Fleet Cost Problems post

A response to: Fleet Cost Problems? For a start, stop calling cruisers either destroyers or frigates

“Fleet Cost Problems?  For a Start, Stop Calling Cruisers Either Destroyers or Frigates."  8 December 2015

In his post “Fleet Cost Problems?"  Ken Hansen suggests we stop calling our future ships destroyers or frigates as they are really ‘cruisers’ in his view.  On the way there he claimed the official naval response to those that questioned the costs of those future warships was to label the critics “uninformed.”  I questioned those costs in a well publicized 2013 CDFAI paper, and the navy did not call me “uninformed.”   This claim of labeling needs to be backed up with evidence.

He then estimates that “current growth rates will result in a frigate of ‘6500 tons’ and a destroyer of about ‘8000’ tons.”   It might will be that the future Canadian combatant approaches those figures, mind it would be nice if Hansen revealed his expertise or methodology here.   His main point, however, is that these “will be cruisers,” and his title argues they should be so named.

If we were, however, to name our future combatant ‘cruisers’ we would be an outlier, as this extract shows:

Eric post

Every warship here is a frigate or destroyer and not a ‘cruiser.’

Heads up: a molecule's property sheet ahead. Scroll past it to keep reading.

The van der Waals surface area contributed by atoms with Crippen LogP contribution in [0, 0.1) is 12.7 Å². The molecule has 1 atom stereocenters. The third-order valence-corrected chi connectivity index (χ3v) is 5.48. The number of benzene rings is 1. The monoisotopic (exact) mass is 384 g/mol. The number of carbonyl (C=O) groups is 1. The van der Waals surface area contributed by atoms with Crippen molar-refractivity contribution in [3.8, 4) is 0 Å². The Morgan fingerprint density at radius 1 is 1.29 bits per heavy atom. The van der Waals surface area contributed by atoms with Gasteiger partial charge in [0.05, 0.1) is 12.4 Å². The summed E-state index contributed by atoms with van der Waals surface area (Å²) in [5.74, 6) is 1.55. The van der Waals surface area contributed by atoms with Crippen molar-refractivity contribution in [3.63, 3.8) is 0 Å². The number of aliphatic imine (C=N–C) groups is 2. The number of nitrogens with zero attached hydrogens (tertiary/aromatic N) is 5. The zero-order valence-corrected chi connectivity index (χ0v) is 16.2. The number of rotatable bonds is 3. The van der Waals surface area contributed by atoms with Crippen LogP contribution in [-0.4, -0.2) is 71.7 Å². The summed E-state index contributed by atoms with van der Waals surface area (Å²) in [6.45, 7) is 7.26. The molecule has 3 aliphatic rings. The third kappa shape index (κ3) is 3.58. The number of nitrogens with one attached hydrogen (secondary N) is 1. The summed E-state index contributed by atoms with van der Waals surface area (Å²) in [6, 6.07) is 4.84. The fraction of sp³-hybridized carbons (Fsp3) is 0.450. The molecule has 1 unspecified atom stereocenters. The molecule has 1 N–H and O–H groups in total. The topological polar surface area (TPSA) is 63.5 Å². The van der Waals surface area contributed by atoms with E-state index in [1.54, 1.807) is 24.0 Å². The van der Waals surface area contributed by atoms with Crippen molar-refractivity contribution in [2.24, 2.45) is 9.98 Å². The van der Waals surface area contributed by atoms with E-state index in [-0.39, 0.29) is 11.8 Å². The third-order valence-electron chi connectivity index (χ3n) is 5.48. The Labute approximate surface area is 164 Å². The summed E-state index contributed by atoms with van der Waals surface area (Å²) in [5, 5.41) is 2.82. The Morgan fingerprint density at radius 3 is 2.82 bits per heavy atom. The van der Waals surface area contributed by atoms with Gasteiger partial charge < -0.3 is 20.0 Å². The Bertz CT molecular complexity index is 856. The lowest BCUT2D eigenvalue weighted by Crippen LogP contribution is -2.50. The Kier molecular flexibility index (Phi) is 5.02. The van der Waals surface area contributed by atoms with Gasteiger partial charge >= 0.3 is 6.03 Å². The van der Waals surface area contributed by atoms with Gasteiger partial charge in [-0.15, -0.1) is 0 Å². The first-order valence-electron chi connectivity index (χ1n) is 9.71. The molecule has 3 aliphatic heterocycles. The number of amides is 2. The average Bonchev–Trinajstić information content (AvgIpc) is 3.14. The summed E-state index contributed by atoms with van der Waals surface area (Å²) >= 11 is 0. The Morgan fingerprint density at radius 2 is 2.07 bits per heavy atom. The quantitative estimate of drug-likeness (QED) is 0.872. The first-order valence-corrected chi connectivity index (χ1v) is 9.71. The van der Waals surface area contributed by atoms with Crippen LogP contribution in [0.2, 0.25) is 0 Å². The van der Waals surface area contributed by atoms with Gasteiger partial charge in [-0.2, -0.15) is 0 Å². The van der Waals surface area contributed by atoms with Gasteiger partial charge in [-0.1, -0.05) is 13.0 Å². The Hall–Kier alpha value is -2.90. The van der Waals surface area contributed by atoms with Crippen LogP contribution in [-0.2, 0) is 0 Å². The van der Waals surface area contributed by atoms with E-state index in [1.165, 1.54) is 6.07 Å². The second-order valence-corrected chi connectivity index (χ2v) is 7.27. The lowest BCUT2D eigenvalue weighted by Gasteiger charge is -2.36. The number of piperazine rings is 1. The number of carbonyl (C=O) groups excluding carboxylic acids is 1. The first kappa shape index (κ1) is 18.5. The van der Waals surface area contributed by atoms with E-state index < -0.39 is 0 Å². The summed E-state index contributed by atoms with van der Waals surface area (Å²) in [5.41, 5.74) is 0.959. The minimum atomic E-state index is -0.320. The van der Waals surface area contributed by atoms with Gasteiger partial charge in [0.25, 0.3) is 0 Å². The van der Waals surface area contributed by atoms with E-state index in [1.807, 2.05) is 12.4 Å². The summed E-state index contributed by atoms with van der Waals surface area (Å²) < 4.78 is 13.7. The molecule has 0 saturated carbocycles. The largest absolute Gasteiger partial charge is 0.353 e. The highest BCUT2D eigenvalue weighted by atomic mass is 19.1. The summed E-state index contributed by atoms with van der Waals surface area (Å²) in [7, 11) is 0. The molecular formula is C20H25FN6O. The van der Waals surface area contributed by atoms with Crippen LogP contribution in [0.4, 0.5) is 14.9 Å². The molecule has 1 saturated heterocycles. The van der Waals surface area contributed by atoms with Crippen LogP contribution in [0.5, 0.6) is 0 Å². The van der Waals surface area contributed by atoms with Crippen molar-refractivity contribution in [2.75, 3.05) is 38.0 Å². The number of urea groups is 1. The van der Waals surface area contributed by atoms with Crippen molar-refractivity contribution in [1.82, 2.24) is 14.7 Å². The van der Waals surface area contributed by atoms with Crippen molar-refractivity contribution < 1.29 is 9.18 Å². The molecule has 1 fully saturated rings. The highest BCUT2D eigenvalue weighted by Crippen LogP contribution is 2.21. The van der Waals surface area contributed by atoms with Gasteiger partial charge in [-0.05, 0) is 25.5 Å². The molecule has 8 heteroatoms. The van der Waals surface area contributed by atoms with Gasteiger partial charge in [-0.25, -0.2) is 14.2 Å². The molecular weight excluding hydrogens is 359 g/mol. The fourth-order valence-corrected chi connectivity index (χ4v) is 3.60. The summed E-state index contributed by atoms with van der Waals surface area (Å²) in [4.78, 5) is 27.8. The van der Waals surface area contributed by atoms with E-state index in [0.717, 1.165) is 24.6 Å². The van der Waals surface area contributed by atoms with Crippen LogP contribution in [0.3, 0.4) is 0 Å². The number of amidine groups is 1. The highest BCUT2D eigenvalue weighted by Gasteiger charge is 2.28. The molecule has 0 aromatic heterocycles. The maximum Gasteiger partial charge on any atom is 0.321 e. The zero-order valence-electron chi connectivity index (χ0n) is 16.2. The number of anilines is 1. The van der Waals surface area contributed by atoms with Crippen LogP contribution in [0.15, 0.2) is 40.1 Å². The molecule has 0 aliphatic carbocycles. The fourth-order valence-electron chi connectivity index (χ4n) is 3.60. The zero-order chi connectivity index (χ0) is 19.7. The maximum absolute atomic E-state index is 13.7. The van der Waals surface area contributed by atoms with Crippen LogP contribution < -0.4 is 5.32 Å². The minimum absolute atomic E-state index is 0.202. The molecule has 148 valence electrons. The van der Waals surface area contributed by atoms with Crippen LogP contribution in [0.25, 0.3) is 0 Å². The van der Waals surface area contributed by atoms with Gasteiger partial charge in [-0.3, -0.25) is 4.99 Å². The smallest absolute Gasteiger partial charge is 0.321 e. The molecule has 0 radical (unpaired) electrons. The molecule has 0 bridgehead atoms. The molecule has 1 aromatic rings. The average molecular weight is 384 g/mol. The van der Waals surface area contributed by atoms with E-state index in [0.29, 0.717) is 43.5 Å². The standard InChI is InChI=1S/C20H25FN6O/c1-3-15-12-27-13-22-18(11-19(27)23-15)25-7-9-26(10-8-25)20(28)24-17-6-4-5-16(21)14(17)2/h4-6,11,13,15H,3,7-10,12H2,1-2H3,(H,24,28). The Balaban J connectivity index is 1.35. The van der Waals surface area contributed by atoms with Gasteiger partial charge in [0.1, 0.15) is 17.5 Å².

Finally, Ken Hansen concludes with his now obligatory critique of the naval staff.  See here and here for other examples.  In this post he declares “Strangely, the Canadian navy puts little value on fuel capacity and economy of operation preferring instead to rely on operational sustainment at sea from our venerable sustainment ships.”  Yet a quick online comparison of the Canadian Patrol Frigate’s 7,100 nautical mile (NM) range at a 15 knots economical speed shows it to be almost the equal of the British Type 26 (7,500 NM), and better than the Italia Maestrale (6,000 NM) and American DDG 51 (5,700 NM).   The CPF’s endurance is significantly superior to the French Lafayette (4,000 NM) and German F125 (4,000 NM).  Contrary to what Hansen claims the RCN puts more value on endurance than most of our NATO allies.

Finally, I am unable to ascertain from this post how renaming the Canadian Surface Combatant a ‘cruiser’ will do anything for the project’s costs, the title above notwithstanding.


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